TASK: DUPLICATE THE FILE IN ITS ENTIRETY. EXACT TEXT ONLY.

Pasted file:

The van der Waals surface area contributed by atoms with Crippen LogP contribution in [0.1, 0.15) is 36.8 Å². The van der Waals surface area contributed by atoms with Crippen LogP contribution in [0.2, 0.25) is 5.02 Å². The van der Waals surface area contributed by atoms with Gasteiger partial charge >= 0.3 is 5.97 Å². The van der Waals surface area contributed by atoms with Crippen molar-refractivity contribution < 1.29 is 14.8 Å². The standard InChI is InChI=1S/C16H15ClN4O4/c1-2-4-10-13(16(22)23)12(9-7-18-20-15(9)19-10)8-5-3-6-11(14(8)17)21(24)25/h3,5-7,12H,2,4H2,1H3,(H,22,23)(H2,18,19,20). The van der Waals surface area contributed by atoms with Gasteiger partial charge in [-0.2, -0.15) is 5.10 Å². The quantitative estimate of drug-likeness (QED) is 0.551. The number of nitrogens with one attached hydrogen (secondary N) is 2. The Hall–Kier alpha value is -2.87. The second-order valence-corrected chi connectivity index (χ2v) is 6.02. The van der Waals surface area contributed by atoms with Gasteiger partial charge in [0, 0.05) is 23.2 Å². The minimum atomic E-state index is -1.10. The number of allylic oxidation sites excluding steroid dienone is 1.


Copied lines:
The van der Waals surface area contributed by atoms with Crippen LogP contribution in [0.1, 0.15) is 36.8 Å². The van der Waals surface area contributed by atoms with Crippen LogP contribution in [0.2, 0.25) is 5.02 Å². The van der Waals surface area contributed by atoms with Gasteiger partial charge >= 0.3 is 5.97 Å². The van der Waals surface area contributed by atoms with Crippen molar-refractivity contribution < 1.29 is 14.8 Å². The standard InChI is InChI=1S/C16H15ClN4O4/c1-2-4-10-13(16(22)23)12(9-7-18-20-15(9)19-10)8-5-3-6-11(14(8)17)21(24)25/h3,5-7,12H,2,4H2,1H3,(H,22,23)(H2,18,19,20). The van der Waals surface area contributed by atoms with Gasteiger partial charge in [-0.2, -0.15) is 5.10 Å². The quantitative estimate of drug-likeness (QED) is 0.551. The number of nitrogens with one attached hydrogen (secondary N) is 2. The Hall–Kier alpha value is -2.87. The second-order valence-corrected chi connectivity index (χ2v) is 6.02. The van der Waals surface area contributed by atoms with Gasteiger partial charge in [0, 0.05) is 23.2 Å². The minimum atomic E-state index is -1.10. The number of allylic oxidation sites excluding steroid dienone is 1.